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Amethyst - General Information
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Amethyst Geode Grading & Pricing
An Insider's Guide

How do you choose an amethyst geode (amethyst cathedral, amethyst church)? By using your intuition or your objective thought? In other words, you choose by answering the question, "What inspires me," OR you consider the two objective, left-brain questions and examples below.

Why? You grade a geode for the same reasons you grade a diamond. Few people choose to buy the highest quality. You want to learn the pricing factors and decide what is important to you.


How do I value the amethyst geode (amethyst cathedral, amethyst church) as a whole?

Since most of the surface is crystal, the first three pricing factors are color, color, and color! Darker, deeper amethyst geodes command much higher prices per pound. Alternately, your budget buys more stone if you are happy with colors of medium purple to blue to gray.

If you are drawn to three geodes, ask the seller to send you one photo of the three in the same light. The colors and apparent darkness of amethyst geodes are exquisite, difficult to put into words.

OK, what are other color factors? While continuing to look at the whole amethyst geode, note if the color is even, if the darkest colors spread evenly in each area (each zone). This is a small-to-medium pricing factor. Even colors across the whole surface are more valuable than "color zoning."

In an especially valuable amethyst geode, the color of a given crystal point saturates through the body of that crystal. In other words, the color will not "just" be in the tips of the crystal points. In most geodes though, the body has less color. A colorless area may show near the base of each dark amethyst point. For examples of amethyst geode colors, please click here or or there.

Seemingly contradictory is that streams or lines of white calcite increase the price per pound! Large white, or sometimes orange, calcite crystals also increase the price per pound. During what geologists say are eons of formation, additional minerals have seeped in to the geode to build gorgeous formations.  Click here for photos from an amethyst geode mine.

Inside the amethyst geode, large crystals are more highly prized than small crystals for several reasons. Large crystals took many more eons to form, and conditions had to remain constant. A large fully-saturated crystal is rarer than a small fully-saturated one.

Yet their very "largeness" increases the price of the geode. A geode with large crystals has thick walls. Such walls make that geode heavier than thin-walled geodes of the same height.

This is subtle. A geode wall made up of the bodies of crystal points is understandable ... and valuable. Some geodes though have walls of crystalline material or of other minerals. These may add little to the beauty of the geode, although they add to the weight. The price goes to purchase thick walls outside the beautiful points.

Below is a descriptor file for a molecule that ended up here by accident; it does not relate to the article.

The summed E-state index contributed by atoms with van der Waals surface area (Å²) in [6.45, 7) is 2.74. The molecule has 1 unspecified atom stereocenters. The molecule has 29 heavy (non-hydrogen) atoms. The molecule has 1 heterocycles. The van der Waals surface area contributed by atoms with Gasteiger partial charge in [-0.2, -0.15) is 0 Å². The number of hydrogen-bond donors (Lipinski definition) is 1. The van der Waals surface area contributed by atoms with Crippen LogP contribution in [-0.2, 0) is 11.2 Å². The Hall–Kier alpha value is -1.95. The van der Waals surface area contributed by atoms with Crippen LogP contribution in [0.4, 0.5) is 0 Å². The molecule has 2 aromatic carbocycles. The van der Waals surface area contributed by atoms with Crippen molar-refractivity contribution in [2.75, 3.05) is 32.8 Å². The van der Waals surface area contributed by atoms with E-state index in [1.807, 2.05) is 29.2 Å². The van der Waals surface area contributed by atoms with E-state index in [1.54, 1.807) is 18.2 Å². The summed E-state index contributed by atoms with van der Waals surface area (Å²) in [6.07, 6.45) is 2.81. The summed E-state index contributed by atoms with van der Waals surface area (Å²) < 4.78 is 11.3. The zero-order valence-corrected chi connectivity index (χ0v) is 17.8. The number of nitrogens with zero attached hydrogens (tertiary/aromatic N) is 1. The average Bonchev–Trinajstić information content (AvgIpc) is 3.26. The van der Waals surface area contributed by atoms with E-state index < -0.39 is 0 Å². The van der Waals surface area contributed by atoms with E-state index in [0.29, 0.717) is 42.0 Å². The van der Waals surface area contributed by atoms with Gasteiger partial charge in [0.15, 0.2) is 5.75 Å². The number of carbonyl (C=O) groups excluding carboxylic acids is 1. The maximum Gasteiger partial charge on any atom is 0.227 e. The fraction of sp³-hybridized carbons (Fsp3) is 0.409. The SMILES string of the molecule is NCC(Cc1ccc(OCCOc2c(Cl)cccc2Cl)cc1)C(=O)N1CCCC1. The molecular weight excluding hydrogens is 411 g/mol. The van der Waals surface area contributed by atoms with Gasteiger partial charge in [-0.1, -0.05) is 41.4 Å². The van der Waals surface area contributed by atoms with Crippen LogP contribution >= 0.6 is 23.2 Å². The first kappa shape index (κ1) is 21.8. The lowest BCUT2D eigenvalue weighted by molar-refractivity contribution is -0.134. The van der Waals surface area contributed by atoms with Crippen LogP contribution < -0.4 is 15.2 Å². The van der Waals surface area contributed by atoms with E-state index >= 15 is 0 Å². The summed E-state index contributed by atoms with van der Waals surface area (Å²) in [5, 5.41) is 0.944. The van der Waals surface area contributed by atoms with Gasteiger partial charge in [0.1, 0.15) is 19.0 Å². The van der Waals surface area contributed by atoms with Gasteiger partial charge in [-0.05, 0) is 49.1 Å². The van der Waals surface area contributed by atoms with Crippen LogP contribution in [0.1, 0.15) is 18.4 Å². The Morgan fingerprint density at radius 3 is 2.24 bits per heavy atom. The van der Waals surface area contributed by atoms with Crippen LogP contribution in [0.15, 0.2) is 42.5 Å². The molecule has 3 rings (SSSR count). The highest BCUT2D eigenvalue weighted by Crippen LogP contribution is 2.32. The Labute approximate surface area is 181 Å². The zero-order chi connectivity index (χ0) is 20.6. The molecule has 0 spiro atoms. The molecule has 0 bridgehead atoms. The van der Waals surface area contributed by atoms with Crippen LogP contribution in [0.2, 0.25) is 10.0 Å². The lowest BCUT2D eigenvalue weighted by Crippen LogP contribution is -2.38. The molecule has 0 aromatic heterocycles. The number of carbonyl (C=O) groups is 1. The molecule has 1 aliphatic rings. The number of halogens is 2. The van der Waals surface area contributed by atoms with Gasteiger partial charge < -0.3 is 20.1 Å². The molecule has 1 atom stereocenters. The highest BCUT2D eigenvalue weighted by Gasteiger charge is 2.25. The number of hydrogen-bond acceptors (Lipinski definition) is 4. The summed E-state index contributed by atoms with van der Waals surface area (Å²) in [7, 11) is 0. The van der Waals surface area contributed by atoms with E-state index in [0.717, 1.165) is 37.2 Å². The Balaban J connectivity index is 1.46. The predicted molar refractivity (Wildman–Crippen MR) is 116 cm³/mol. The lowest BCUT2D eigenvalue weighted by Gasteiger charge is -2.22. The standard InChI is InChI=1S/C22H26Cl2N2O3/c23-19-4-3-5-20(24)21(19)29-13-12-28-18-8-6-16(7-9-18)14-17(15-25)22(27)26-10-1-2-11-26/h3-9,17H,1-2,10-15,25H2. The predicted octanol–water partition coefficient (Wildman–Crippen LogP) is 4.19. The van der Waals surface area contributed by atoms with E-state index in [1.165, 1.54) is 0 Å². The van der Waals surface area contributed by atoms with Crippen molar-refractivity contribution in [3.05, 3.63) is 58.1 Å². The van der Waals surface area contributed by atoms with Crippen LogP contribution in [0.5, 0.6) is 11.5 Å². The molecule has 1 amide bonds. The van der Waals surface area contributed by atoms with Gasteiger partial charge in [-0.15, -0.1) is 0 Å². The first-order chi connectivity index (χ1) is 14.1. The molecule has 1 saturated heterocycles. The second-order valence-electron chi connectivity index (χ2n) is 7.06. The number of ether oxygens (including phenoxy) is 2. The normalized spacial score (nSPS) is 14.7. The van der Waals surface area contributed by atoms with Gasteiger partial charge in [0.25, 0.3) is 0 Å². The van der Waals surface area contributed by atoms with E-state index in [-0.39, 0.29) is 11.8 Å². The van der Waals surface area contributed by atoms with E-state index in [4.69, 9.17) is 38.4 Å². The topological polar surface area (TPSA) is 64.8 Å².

An amethyst geode (amethyst cathedral, amethyst church) with a thin base commands a higher price per pound. The polishing factory adds cement to the bases to protect any crystal area from breaking off and to allow you to stand the geode on end.  Click here to see photos of other steps taken in the factory.

Symmetry and shape are important factors. Most people favor tall, slender geode rocks, shaped like cathedral spires. A geode rock that is extremely bent over is less valued/more easily affordable. Ditto for a round or square geode rock.

The last factor is interesting, but its affect on price per pound is an open question. If you favor amethyst cathedrals (amethyst churches) that are lanky and shallow, you get more height for the weight. Alternately, you may like stones that have deep caves, depth, a true third dimension.


The second question is, "What if I accidentally dropped the amethyst cathedral (amethyst church) from a third story balcony onto the driveway?"

You would definitely view your "former geode" differently. Take solace that the amethyst pieces are also very valuable as cabinet display pieces or "rough" to be cut for jewelry making.


amethyst cathedral church geode
This amethyst geode (amethyst cathedral, amethyst church) has many qualities for you to value:
Very deep color takes value way up
Color even, crystals saturated so value goes up
Small crystals take value down a little
Medium walls with purple band have neutral effect on value
Thin base takes value up
Symmetry is good and takes value up
Depth is medium so has neutral effect on value


amethyst cathedrals churches geodes
This geode rock can be yours for much less per pound:
Color varies from medium blue to very pale purple taking price way down
Crystals not fully saturated taking price down
Large crystals add interest and power so value goes up
Large walls take price down
Thin base keeps price up
Not-cathedral-spire shape takes price down

Yet the solid-as-a-rock shape gives strength, and the walls have 2 unusual green bands. Please ask, "What inspires me?"

Match your inspiration to your budget by clicking here.  Enjoy.

-- Copyright 2006 - 2009 by For the Joy of It



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Date of Last Update: 07-03-2008
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